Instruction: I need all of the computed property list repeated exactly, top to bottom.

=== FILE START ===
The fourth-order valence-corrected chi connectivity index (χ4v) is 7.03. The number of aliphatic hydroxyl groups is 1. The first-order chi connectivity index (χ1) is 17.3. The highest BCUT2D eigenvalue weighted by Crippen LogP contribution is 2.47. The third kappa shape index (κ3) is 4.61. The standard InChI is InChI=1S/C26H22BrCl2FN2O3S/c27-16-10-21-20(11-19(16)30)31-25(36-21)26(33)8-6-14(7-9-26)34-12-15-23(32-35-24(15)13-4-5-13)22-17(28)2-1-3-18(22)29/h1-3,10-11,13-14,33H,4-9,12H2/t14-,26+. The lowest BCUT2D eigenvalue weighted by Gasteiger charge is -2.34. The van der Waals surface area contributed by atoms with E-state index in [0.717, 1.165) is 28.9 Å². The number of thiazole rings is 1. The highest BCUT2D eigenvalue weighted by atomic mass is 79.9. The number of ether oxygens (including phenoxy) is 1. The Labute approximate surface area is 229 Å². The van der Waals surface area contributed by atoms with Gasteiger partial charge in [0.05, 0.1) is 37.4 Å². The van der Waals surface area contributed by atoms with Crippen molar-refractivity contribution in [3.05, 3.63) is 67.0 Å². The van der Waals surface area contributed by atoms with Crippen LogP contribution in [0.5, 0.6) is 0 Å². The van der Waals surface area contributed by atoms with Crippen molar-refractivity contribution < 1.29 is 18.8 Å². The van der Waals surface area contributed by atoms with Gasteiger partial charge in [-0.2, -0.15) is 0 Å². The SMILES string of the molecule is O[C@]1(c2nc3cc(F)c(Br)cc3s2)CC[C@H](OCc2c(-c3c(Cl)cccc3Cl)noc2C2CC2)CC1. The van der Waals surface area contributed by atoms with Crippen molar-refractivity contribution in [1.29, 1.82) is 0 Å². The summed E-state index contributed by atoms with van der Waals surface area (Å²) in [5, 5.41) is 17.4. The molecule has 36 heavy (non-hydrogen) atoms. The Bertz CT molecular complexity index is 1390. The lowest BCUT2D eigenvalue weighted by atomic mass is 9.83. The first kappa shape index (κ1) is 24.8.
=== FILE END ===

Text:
The fourth-order valence-corrected chi connectivity index (χ4v) is 7.03. The number of aliphatic hydroxyl groups is 1. The first-order chi connectivity index (χ1) is 17.3. The highest BCUT2D eigenvalue weighted by Crippen LogP contribution is 2.47. The third kappa shape index (κ3) is 4.61. The standard InChI is InChI=1S/C26H22BrCl2FN2O3S/c27-16-10-21-20(11-19(16)30)31-25(36-21)26(33)8-6-14(7-9-26)34-12-15-23(32-35-24(15)13-4-5-13)22-17(28)2-1-3-18(22)29/h1-3,10-11,13-14,33H,4-9,12H2/t14-,26+. The lowest BCUT2D eigenvalue weighted by Gasteiger charge is -2.34. The van der Waals surface area contributed by atoms with E-state index in [0.717, 1.165) is 28.9 Å². The number of thiazole rings is 1. The highest BCUT2D eigenvalue weighted by atomic mass is 79.9. The number of ether oxygens (including phenoxy) is 1. The Labute approximate surface area is 229 Å². The van der Waals surface area contributed by atoms with Gasteiger partial charge in [0.05, 0.1) is 37.4 Å². The van der Waals surface area contributed by atoms with Crippen molar-refractivity contribution in [3.05, 3.63) is 67.0 Å². The van der Waals surface area contributed by atoms with Crippen LogP contribution in [0.5, 0.6) is 0 Å². The van der Waals surface area contributed by atoms with Crippen molar-refractivity contribution < 1.29 is 18.8 Å². The van der Waals surface area contributed by atoms with Gasteiger partial charge in [-0.2, -0.15) is 0 Å². The SMILES string of the molecule is O[C@]1(c2nc3cc(F)c(Br)cc3s2)CC[C@H](OCc2c(-c3c(Cl)cccc3Cl)noc2C2CC2)CC1. The van der Waals surface area contributed by atoms with Crippen molar-refractivity contribution in [1.29, 1.82) is 0 Å². The summed E-state index contributed by atoms with van der Waals surface area (Å²) in [5, 5.41) is 17.4. The molecule has 36 heavy (non-hydrogen) atoms. The Bertz CT molecular complexity index is 1390. The lowest BCUT2D eigenvalue weighted by atomic mass is 9.83. The first kappa shape index (κ1) is 24.8.